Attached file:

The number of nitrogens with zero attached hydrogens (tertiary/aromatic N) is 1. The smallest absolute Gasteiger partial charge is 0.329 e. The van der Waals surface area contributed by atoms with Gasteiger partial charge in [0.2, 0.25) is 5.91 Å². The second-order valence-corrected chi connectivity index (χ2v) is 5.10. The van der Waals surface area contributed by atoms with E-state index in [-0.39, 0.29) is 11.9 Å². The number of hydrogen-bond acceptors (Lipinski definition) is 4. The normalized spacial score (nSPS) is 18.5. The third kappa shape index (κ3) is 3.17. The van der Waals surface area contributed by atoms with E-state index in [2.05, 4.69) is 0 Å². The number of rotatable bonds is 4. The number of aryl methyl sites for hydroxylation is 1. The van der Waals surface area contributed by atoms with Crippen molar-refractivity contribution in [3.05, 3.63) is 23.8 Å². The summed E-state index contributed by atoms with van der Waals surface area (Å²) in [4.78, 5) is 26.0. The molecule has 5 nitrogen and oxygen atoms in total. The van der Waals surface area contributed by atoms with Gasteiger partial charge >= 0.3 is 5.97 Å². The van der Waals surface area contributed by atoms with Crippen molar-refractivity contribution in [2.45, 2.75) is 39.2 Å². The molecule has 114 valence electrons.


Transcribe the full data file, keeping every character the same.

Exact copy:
The number of nitrogens with zero attached hydrogens (tertiary/aromatic N) is 1. The smallest absolute Gasteiger partial charge is 0.329 e. The van der Waals surface area contributed by atoms with Gasteiger partial charge in [0.2, 0.25) is 5.91 Å². The second-order valence-corrected chi connectivity index (χ2v) is 5.10. The van der Waals surface area contributed by atoms with E-state index in [-0.39, 0.29) is 11.9 Å². The number of hydrogen-bond acceptors (Lipinski definition) is 4. The normalized spacial score (nSPS) is 18.5. The third kappa shape index (κ3) is 3.17. The van der Waals surface area contributed by atoms with E-state index in [2.05, 4.69) is 0 Å². The number of rotatable bonds is 4. The number of aryl methyl sites for hydroxylation is 1. The van der Waals surface area contributed by atoms with Crippen molar-refractivity contribution in [3.05, 3.63) is 23.8 Å². The summed E-state index contributed by atoms with van der Waals surface area (Å²) in [4.78, 5) is 26.0. The molecule has 5 nitrogen and oxygen atoms in total. The van der Waals surface area contributed by atoms with Gasteiger partial charge >= 0.3 is 5.97 Å². The van der Waals surface area contributed by atoms with Crippen molar-refractivity contribution in [2.45, 2.75) is 39.2 Å². The molecule has 114 valence electrons.